Saturday, May 4, 2013

They Were Maybe Five Years Old

(Day One)

They were maybe five years old the day they were playing in the doghouse. It didn't belong to any dogs in particular, it was just plywood and nails put together in a way that was perfect for hiding in.

The whole village was quiet except for the wind. The wind was blowing dust in swirls and the trees were swaying. Maybe that's why they chose to play in there, instead of the big tree out front, where they normally played. They must have been looking to hide from the biting sting of the desert sand hitting their bare, brown, ashy legs.

Usually they saw the occasional person walking down the dirt pathway that went right next to Grandma's house. Usually you could tell who it was as they approached, even before you recognized their face. You knew everyone's particular style of walk and without asking, you knew where they were going. Today, it was windy and cold. Today, there was no one.

The two houses on either side of the doghouse were both empty. Everyone must have gone to town or work. It didn't feel like a school day. Maybe they had just ditched them again, to play a the best game of hide and seek ever or kick the can or maybe they were playing at the houses under construction, even though we weren't supposed to. They wouldn't know where they had been all day, until the twilight hours, when the sky turned pink and you could hear moms and grandmas yelling out their doors for the kids to come home or else.

It was stinky in that dog house. There were several matted down blankets full of fur that belonged to dozens of different dogs. None of the dogs had names. They never do. How could anyone keep track of that many dogs? You never know when they're going to run away or get hit by a car or eaten by a coyote. They're only yours until they follow someone else home anyway. Today, no dogs lived there.

He suggested they kiss. She didn't want to. She didn't know how. He got angry and tried to kiss her but the look on her face stopped him. They sat in silence and she wanted to go inside to watch Sesame Street or hopefully Reading Rainbow. She didn't know what time it was. She told him she had to go inside, that her Grandma would be looking for her. He knew no one was home. They sat in silence. She stared as dust particles floated downward, highlighted by the strip of sunlight that was shining through the gaps in the roof of the doghouse.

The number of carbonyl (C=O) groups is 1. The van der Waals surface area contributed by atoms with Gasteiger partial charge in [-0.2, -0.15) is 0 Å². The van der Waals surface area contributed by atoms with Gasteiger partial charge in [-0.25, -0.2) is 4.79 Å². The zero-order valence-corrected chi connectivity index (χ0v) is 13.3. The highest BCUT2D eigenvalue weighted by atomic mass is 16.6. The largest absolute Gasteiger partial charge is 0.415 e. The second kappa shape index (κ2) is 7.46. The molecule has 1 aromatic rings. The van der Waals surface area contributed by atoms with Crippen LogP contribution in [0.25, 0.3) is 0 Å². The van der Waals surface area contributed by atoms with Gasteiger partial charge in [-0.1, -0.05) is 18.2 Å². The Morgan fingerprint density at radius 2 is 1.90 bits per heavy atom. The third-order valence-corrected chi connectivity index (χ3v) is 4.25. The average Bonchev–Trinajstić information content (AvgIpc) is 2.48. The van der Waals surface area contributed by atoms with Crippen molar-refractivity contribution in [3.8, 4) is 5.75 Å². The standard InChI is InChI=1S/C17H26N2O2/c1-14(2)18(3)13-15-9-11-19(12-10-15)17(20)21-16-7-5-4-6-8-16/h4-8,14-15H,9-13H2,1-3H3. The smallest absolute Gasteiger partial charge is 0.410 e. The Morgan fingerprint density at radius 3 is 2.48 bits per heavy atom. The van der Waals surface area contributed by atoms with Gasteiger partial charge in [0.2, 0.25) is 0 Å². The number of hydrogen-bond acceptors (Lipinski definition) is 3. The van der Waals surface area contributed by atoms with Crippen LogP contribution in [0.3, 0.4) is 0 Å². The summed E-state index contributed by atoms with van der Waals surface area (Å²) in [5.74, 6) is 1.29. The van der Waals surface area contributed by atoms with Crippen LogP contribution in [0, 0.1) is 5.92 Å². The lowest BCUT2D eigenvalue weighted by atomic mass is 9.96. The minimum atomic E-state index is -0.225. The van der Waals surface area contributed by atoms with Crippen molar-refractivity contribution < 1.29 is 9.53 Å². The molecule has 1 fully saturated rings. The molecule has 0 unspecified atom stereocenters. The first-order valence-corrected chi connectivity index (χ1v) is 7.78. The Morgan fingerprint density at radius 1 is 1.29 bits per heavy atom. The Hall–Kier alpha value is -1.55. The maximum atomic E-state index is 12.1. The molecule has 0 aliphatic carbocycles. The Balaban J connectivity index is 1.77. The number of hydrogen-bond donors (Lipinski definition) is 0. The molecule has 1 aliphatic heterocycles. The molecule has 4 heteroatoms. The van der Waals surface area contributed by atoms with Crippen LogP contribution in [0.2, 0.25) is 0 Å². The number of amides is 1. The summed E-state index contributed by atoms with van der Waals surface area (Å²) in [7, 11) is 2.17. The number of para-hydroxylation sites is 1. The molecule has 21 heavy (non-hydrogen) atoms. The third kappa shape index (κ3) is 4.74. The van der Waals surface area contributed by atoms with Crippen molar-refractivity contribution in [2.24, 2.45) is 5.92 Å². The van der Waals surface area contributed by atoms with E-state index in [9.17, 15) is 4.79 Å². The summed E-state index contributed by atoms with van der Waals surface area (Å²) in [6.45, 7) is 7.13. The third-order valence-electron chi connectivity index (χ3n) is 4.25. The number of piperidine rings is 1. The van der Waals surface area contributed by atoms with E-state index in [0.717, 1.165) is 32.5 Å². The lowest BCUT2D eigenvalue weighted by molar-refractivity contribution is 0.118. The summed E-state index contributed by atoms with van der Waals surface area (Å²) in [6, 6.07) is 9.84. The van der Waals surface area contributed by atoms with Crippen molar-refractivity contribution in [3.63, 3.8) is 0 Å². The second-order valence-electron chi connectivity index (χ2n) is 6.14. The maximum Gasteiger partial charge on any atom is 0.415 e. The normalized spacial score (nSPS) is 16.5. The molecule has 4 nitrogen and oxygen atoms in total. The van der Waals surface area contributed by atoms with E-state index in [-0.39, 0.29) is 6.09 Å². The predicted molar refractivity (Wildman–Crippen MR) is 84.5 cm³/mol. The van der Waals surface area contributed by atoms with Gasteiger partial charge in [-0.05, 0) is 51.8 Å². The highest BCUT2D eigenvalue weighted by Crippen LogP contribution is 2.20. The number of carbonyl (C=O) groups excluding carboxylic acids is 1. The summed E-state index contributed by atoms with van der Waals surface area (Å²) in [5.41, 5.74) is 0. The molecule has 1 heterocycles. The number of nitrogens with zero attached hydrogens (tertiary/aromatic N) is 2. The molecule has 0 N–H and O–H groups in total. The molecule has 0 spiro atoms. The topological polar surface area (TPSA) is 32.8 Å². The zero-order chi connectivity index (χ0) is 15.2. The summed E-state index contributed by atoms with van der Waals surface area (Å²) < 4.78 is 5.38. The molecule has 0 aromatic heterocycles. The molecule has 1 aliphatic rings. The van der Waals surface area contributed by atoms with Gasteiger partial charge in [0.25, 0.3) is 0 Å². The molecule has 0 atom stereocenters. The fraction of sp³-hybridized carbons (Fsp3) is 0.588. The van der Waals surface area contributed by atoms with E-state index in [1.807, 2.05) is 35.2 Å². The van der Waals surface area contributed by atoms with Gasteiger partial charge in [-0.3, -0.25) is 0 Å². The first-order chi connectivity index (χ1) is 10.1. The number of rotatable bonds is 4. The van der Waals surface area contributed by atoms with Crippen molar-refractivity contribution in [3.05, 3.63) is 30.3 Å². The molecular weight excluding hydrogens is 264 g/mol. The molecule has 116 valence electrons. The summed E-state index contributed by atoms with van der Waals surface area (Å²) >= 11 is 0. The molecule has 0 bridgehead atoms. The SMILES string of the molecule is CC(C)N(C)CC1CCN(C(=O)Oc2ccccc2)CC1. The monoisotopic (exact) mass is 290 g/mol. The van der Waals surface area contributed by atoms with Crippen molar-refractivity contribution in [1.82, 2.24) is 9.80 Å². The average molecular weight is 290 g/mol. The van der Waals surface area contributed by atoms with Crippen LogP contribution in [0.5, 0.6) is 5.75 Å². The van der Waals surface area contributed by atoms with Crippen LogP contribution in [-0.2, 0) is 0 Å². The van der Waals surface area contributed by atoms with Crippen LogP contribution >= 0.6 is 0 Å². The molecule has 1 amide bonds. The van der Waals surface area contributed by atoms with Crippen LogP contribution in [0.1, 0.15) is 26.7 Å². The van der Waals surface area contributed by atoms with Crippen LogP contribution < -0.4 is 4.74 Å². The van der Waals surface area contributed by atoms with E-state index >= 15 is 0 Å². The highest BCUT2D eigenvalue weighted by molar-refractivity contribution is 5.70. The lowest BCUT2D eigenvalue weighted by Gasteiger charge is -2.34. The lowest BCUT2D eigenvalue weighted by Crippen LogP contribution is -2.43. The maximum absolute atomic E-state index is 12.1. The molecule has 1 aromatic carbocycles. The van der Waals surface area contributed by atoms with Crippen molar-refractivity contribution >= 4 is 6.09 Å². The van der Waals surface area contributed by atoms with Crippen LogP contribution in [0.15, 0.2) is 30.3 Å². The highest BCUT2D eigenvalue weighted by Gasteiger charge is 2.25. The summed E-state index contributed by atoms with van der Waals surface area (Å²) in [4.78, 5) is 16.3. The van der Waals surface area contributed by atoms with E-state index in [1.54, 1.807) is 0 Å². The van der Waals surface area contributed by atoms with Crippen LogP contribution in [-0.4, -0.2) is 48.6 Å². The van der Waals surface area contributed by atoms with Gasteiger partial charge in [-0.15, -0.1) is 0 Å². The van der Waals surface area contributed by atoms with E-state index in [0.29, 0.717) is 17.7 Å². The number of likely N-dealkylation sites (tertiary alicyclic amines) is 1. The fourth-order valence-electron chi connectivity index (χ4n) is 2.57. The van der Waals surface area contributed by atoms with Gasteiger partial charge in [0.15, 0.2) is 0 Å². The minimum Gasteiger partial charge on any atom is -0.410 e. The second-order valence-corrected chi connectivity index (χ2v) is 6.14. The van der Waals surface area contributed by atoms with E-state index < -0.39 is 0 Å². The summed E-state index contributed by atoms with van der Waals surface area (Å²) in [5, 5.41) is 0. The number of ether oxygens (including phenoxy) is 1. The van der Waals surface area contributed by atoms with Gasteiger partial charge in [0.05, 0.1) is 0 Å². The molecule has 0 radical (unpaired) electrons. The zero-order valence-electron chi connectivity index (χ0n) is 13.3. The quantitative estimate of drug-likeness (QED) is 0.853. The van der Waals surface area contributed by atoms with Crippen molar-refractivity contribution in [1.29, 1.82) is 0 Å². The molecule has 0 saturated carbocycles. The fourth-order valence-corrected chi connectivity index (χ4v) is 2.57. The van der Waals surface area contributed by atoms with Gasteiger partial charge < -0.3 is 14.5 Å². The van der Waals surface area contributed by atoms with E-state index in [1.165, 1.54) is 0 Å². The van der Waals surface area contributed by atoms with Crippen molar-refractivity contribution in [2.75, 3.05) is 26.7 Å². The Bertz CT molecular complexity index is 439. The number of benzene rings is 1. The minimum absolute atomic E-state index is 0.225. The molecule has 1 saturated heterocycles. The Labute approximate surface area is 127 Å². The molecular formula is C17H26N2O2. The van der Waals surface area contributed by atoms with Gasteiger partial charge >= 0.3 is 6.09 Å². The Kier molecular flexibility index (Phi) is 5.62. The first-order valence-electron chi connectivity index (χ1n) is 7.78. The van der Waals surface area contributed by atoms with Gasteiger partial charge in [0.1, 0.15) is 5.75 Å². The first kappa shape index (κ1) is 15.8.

She said she needed to go to the bathroom. Which suddenly became true. He didn't believe her. He blocked the way out. She didn't know why he wouldn't let her out, but suddenly, she HAD to get out. He told her to take off her clothes. She refused. He told her again. She told him her Daddy would spank her if she did. It was a lie. He tried to tell her that it was okay, but she knew it wasn't. She didn't know what was happening, but she knew she had to get out.

The stale smell of dog and dust was overwhelming. She felt like she was going to throw up. She thought about trying to make herself throw up so he would go away. But he was watching her.

She wondered where everyone was. She kept waiting for someone to come and make him go home.

No one came.

They sat, listening to the wind getting angrier. He was still blocking the only way out.

She told him she really wanted to, but she was scared they would get caught. It was a lie. She told him if her Daddy knew he kissed her he would spank both of them. She hoped it wasn't a lie. Fear started to grow in his eyes. She frantically started to think of more and more lies. She told him again that she wanted to, but she was scared her Daddy would hurt him really, really bad if she had a boyfriend. It was a lie. She wanted her Daddy to hurt him.

They heard the wind whipping around the yard, knocking things down.

She told him it was someone coming and he better run home. She knew it was the wind who had been watching and listening and had finally grown angry enough to intervene. But he believed her.

She watched as he ran home. Her messy, black hair blew in front of her eyes, as if to keep her from seeing him. She saw the back of his head getting smaller and smaller and she knew she wouldn't ever play with him again. She already hated him.

They were maybe five years old.

*Day One of the Native Women's 31-Day May, Writing Challenge.
First challenge: To write for 20 minutes about anything.  I lost track of time.  My post was inspired by a conversation a good friend of mine and I had regarding violence against women, particularly in Indian Country.  On the Warpath Women Poetry

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